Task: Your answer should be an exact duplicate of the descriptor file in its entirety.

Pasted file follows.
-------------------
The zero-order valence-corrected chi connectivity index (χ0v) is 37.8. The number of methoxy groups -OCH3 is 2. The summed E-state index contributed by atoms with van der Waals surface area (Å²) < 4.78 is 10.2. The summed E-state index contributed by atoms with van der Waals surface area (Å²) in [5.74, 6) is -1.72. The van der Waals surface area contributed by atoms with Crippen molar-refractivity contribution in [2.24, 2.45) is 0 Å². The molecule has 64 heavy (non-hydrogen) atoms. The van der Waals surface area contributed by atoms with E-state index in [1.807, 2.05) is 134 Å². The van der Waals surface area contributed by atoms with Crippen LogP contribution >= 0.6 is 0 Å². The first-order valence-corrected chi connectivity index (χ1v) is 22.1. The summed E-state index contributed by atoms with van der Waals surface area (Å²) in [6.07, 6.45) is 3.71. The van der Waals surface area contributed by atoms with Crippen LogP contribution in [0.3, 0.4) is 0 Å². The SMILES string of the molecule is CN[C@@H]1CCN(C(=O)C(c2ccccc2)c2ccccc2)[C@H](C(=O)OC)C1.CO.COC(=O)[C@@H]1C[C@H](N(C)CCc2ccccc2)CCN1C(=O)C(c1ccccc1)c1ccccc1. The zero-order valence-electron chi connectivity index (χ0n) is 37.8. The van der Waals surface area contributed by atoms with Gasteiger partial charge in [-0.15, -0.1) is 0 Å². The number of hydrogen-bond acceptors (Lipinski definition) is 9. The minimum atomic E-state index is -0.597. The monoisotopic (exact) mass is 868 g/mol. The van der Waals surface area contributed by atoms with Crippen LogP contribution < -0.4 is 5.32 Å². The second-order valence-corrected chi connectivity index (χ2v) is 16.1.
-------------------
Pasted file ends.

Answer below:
The zero-order valence-corrected chi connectivity index (χ0v) is 37.8. The number of methoxy groups -OCH3 is 2. The summed E-state index contributed by atoms with van der Waals surface area (Å²) < 4.78 is 10.2. The summed E-state index contributed by atoms with van der Waals surface area (Å²) in [5.74, 6) is -1.72. The van der Waals surface area contributed by atoms with Crippen molar-refractivity contribution in [2.24, 2.45) is 0 Å². The molecule has 64 heavy (non-hydrogen) atoms. The van der Waals surface area contributed by atoms with E-state index in [1.807, 2.05) is 134 Å². The van der Waals surface area contributed by atoms with Crippen LogP contribution >= 0.6 is 0 Å². The first-order valence-corrected chi connectivity index (χ1v) is 22.1. The summed E-state index contributed by atoms with van der Waals surface area (Å²) in [6.07, 6.45) is 3.71. The van der Waals surface area contributed by atoms with Crippen LogP contribution in [0.3, 0.4) is 0 Å². The SMILES string of the molecule is CN[C@@H]1CCN(C(=O)C(c2ccccc2)c2ccccc2)[C@H](C(=O)OC)C1.CO.COC(=O)[C@@H]1C[C@H](N(C)CCc2ccccc2)CCN1C(=O)C(c1ccccc1)c1ccccc1. The zero-order valence-electron chi connectivity index (χ0n) is 37.8. The van der Waals surface area contributed by atoms with Gasteiger partial charge in [-0.15, -0.1) is 0 Å². The number of hydrogen-bond acceptors (Lipinski definition) is 9. The minimum atomic E-state index is -0.597. The monoisotopic (exact) mass is 868 g/mol. The van der Waals surface area contributed by atoms with Crippen LogP contribution < -0.4 is 5.32 Å². The second-order valence-corrected chi connectivity index (χ2v) is 16.1.